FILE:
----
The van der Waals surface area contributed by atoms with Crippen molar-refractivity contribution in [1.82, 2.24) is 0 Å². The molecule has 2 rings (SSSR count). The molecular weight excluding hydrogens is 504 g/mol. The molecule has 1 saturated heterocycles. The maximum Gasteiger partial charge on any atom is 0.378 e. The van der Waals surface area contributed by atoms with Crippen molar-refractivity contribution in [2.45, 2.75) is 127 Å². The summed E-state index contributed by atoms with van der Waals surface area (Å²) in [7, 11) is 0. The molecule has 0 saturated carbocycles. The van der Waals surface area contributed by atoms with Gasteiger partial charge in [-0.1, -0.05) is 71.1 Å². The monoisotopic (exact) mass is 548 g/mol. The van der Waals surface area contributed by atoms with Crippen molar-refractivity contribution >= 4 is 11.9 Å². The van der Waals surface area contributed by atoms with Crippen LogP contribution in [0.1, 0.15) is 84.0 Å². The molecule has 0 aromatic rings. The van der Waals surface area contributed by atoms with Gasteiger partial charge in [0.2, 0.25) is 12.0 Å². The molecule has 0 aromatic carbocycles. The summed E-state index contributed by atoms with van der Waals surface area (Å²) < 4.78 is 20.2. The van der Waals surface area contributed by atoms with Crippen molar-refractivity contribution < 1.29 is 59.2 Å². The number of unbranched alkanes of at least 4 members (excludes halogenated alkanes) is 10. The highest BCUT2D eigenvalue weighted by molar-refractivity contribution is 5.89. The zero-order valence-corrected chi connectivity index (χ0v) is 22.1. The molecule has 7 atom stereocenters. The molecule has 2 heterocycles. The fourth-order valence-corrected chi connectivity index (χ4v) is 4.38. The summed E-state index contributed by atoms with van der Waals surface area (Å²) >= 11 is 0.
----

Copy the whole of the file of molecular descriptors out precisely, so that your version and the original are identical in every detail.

The van der Waals surface area contributed by atoms with Crippen molar-refractivity contribution in [1.82, 2.24) is 0 Å². The molecule has 2 rings (SSSR count). The molecular weight excluding hydrogens is 504 g/mol. The molecule has 1 saturated heterocycles. The maximum Gasteiger partial charge on any atom is 0.378 e. The van der Waals surface area contributed by atoms with Crippen molar-refractivity contribution in [2.45, 2.75) is 127 Å². The summed E-state index contributed by atoms with van der Waals surface area (Å²) in [7, 11) is 0. The molecule has 0 saturated carbocycles. The van der Waals surface area contributed by atoms with Gasteiger partial charge in [-0.1, -0.05) is 71.1 Å². The monoisotopic (exact) mass is 548 g/mol. The van der Waals surface area contributed by atoms with Crippen molar-refractivity contribution >= 4 is 11.9 Å². The van der Waals surface area contributed by atoms with Crippen LogP contribution in [0.1, 0.15) is 84.0 Å². The molecule has 0 aromatic rings. The van der Waals surface area contributed by atoms with Gasteiger partial charge in [0.2, 0.25) is 12.0 Å². The molecule has 0 aromatic carbocycles. The summed E-state index contributed by atoms with van der Waals surface area (Å²) < 4.78 is 20.2. The van der Waals surface area contributed by atoms with Crippen molar-refractivity contribution < 1.29 is 59.2 Å². The number of unbranched alkanes of at least 4 members (excludes halogenated alkanes) is 10. The highest BCUT2D eigenvalue weighted by molar-refractivity contribution is 5.89. The zero-order valence-corrected chi connectivity index (χ0v) is 22.1. The molecule has 7 atom stereocenters. The molecule has 2 heterocycles. The fourth-order valence-corrected chi connectivity index (χ4v) is 4.38. The summed E-state index contributed by atoms with van der Waals surface area (Å²) >= 11 is 0.